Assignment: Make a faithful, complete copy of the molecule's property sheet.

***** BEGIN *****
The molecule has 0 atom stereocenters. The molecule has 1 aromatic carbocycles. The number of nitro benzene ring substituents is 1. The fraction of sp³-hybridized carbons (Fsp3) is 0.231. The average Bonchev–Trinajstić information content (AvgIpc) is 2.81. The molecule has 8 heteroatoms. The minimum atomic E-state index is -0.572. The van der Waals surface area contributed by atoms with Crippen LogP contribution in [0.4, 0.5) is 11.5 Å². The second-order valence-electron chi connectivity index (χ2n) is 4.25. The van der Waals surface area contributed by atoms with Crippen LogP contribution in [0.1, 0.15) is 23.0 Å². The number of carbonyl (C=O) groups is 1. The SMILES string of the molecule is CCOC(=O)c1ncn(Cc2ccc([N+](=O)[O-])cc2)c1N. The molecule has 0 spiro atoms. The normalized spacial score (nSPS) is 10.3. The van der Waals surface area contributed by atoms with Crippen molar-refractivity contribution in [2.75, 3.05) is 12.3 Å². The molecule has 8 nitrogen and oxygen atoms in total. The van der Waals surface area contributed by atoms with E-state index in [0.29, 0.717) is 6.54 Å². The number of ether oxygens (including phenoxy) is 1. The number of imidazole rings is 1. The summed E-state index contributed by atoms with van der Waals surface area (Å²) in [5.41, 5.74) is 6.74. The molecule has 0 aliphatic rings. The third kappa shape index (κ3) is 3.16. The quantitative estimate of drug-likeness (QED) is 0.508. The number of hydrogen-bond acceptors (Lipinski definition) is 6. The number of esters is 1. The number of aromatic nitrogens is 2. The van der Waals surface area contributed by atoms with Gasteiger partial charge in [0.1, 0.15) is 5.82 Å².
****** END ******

The molecule has 0 atom stereocenters. The molecule has 1 aromatic carbocycles. The number of nitro benzene ring substituents is 1. The fraction of sp³-hybridized carbons (Fsp3) is 0.231. The average Bonchev–Trinajstić information content (AvgIpc) is 2.81. The molecule has 8 heteroatoms. The minimum atomic E-state index is -0.572. The van der Waals surface area contributed by atoms with Crippen LogP contribution in [0.4, 0.5) is 11.5 Å². The second-order valence-electron chi connectivity index (χ2n) is 4.25. The van der Waals surface area contributed by atoms with Crippen LogP contribution in [0.1, 0.15) is 23.0 Å². The number of carbonyl (C=O) groups is 1. The SMILES string of the molecule is CCOC(=O)c1ncn(Cc2ccc([N+](=O)[O-])cc2)c1N. The molecule has 0 spiro atoms. The normalized spacial score (nSPS) is 10.3. The van der Waals surface area contributed by atoms with Crippen molar-refractivity contribution in [2.75, 3.05) is 12.3 Å². The molecule has 8 nitrogen and oxygen atoms in total. The van der Waals surface area contributed by atoms with E-state index in [0.29, 0.717) is 6.54 Å². The number of ether oxygens (including phenoxy) is 1. The number of imidazole rings is 1. The summed E-state index contributed by atoms with van der Waals surface area (Å²) in [5.41, 5.74) is 6.74. The molecule has 0 aliphatic rings. The third kappa shape index (κ3) is 3.16. The quantitative estimate of drug-likeness (QED) is 0.508. The number of hydrogen-bond acceptors (Lipinski definition) is 6. The number of esters is 1. The number of aromatic nitrogens is 2. The van der Waals surface area contributed by atoms with Gasteiger partial charge in [0.1, 0.15) is 5.82 Å².